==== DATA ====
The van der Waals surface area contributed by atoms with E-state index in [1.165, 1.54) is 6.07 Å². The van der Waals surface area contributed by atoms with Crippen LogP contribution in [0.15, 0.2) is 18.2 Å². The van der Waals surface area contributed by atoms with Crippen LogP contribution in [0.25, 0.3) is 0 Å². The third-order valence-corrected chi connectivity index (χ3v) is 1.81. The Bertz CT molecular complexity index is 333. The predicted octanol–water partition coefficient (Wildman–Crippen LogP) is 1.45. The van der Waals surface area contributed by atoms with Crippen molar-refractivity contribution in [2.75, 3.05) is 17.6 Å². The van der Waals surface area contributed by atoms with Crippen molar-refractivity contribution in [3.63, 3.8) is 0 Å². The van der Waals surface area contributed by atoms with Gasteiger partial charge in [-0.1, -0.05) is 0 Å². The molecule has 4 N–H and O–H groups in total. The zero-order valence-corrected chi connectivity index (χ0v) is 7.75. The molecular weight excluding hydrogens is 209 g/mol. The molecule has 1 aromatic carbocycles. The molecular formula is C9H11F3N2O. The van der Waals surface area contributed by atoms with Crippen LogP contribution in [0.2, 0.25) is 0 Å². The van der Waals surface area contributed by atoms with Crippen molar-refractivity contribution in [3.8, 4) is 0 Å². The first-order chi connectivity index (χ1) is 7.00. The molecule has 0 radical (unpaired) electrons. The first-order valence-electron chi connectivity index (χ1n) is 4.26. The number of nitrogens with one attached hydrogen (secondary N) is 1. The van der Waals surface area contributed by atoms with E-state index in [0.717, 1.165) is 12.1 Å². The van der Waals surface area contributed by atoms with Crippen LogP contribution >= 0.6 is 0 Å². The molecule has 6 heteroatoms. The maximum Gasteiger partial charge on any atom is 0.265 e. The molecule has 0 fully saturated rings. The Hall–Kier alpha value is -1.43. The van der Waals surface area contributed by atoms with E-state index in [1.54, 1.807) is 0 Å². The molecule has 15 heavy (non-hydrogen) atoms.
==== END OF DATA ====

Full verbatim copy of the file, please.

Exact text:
The van der Waals surface area contributed by atoms with E-state index in [1.165, 1.54) is 6.07 Å². The van der Waals surface area contributed by atoms with Crippen LogP contribution in [0.15, 0.2) is 18.2 Å². The van der Waals surface area contributed by atoms with Crippen LogP contribution in [0.25, 0.3) is 0 Å². The third-order valence-corrected chi connectivity index (χ3v) is 1.81. The Bertz CT molecular complexity index is 333. The predicted octanol–water partition coefficient (Wildman–Crippen LogP) is 1.45. The van der Waals surface area contributed by atoms with Crippen molar-refractivity contribution in [2.75, 3.05) is 17.6 Å². The van der Waals surface area contributed by atoms with Crippen molar-refractivity contribution in [3.63, 3.8) is 0 Å². The van der Waals surface area contributed by atoms with Gasteiger partial charge in [-0.1, -0.05) is 0 Å². The molecule has 4 N–H and O–H groups in total. The zero-order valence-corrected chi connectivity index (χ0v) is 7.75. The molecular weight excluding hydrogens is 209 g/mol. The molecule has 1 aromatic carbocycles. The molecular formula is C9H11F3N2O. The van der Waals surface area contributed by atoms with Crippen LogP contribution in [0.2, 0.25) is 0 Å². The van der Waals surface area contributed by atoms with Crippen molar-refractivity contribution in [3.8, 4) is 0 Å². The first-order chi connectivity index (χ1) is 7.00. The molecule has 0 radical (unpaired) electrons. The first-order valence-electron chi connectivity index (χ1n) is 4.26. The number of nitrogens with one attached hydrogen (secondary N) is 1. The van der Waals surface area contributed by atoms with E-state index in [0.717, 1.165) is 12.1 Å². The van der Waals surface area contributed by atoms with Crippen LogP contribution >= 0.6 is 0 Å². The molecule has 6 heteroatoms. The maximum Gasteiger partial charge on any atom is 0.265 e. The molecule has 0 fully saturated rings. The Hall–Kier alpha value is -1.43. The van der Waals surface area contributed by atoms with E-state index in [1.54, 1.807) is 0 Å². The molecule has 15 heavy (non-hydrogen) atoms.